Erik McClure

We Need New Motherboards Before GPUs Collapse Under Their Own Gravity


You can't have a 4-slot GPU. You just can't.

We have finally left sanity behind, with nvidia's 4000 series cards yielding a “clown car” of absurd GPU designs, as GamersNexus put it. These cards are so huge they need “GPU Support Sticks”, which are an actual real thing now. The fact that we insist on relegating the GPU to interfacing with the system while hanging off of a single, increasingly absurd PCIe 6.0 x16 slot that can push 128 GBps is completely insane. There is no real ability to just pick the GPU you want and then pair it with a cooler that is actually attached to the motherboard. The entire cooling solution has to be in the card itself and we are fast reaching the practical limitations here due to gravity and the laws of physics. Top-heavy GPUs are now essentially giant levers pulling on the PCIe slot, with the only possible anchor point that is above the center of mass being the bracket on one side.

A 4090 series card will demand a whopping 450 W, which dwarfs the Ryzen 9 5900X peak power consumption of only 140 W. That's over 3 times as much power! The graphics card is now drawing more power than the entire rest of the computer! We'll have to wait for benchmarks to be sure, but the laws of thermodynamics suggest that the GPU will now also be producing more heat than every other component of the PC, combined. And this is the thing we have hanging off of a PCIe slot that doesn't have any other way of mounting a cooling solution to the motherboard?!

What the FUCK are we doing?!

Look, I'm not a hardware guy. I just write all the shader code that makes GPUs cry. I don't actually know how we should fix this problem, because I don't know what designs are thermally efficient or not. I do know, however, that something has to change. Maybe we can make motherboards with a GPU slot next to the CPU slot and have a unified massive radiator sitting on top of them - or maybe it's a better idea to put the two processor units on opposite ends of the board. I don't know, just do something so I can use a cooling solution that is actually screwed into the fucking motherboard instead of requiring a “GPU Support Stick” so gravity doesn't rip it out of the PCIe slot.

As an example of alternative solutions, here is an MXM form-factor for laptops that allow them to provide custom cooling solutions appropriate for the laptop.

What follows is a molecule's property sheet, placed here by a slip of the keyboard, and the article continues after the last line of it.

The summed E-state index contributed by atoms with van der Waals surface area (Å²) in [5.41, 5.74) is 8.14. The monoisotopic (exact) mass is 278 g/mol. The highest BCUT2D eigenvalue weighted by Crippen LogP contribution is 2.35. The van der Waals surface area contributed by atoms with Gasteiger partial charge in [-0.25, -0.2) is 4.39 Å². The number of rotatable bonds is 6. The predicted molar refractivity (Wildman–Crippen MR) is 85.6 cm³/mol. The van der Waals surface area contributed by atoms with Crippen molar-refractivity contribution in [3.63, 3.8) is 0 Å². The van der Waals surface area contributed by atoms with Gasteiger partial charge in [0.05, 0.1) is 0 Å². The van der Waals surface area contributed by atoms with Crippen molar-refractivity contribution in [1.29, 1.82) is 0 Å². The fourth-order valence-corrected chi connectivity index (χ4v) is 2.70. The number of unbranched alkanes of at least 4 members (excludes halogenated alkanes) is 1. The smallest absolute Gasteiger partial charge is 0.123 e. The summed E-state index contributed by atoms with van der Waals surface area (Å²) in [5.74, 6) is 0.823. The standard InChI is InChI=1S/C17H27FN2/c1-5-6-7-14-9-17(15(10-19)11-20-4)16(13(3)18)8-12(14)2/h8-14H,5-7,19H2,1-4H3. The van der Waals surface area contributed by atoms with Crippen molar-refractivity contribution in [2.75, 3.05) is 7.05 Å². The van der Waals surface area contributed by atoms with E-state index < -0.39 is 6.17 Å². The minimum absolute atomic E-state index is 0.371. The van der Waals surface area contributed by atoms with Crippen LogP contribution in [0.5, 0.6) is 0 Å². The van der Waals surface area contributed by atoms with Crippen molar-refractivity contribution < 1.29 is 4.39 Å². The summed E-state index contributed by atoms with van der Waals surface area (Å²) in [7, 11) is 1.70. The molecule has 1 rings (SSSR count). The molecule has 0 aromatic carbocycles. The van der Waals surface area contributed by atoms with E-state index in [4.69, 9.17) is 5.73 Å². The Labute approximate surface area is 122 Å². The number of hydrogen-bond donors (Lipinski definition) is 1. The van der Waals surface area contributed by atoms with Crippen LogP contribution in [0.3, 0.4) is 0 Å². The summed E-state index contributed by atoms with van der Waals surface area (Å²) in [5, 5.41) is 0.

In fact, the PCIe spec itself actually contains a rear-bracket mount that, if anyone was paying attention, would help address this problem:

See that funky looking metal thing labeled “2” on the diagram? That sure looks like a good alternative to a “support stick” if anyone ever actually paid attention to the spec. Or maybe this second bracket doesn't work very well and we need to rethink how motherboards work entirely. Should we have GPU VRAM slots alongside CPU RAM slots? Is that even possible? (Nope.) Or maybe we can come up with an alternative form factor for GPU cards that you can actually attach to the motherboard with screws?

I have no idea what is or isn't practical, but please, just do something before the GPUs collapse under their own gravity and create strange new forms of matter inside my PC case.


I'll Never Respect My Elders After What They've Done


21 years ago, I walked into my 5th grade teacher's classroom and it was dead silent. The TV was on. Something was happening that I didn't understand, but my instincts told me that This Was Very Wrong. That moment is carved into my memory not because of what actually happened on September 11th, which I was too young to fully grasp, but because the way the adults were behaving signaled to my young mind that this was very important and I needed to remember it.

I have one other distinct memory from that time, which was either someone on the news or a teacher in a classroom explaining that “the goal of the terrorist attack is to make us scared. If we let fear rule us, the terrorists have won.”

I guess I should congratulate the terrorists for winning the war on terror.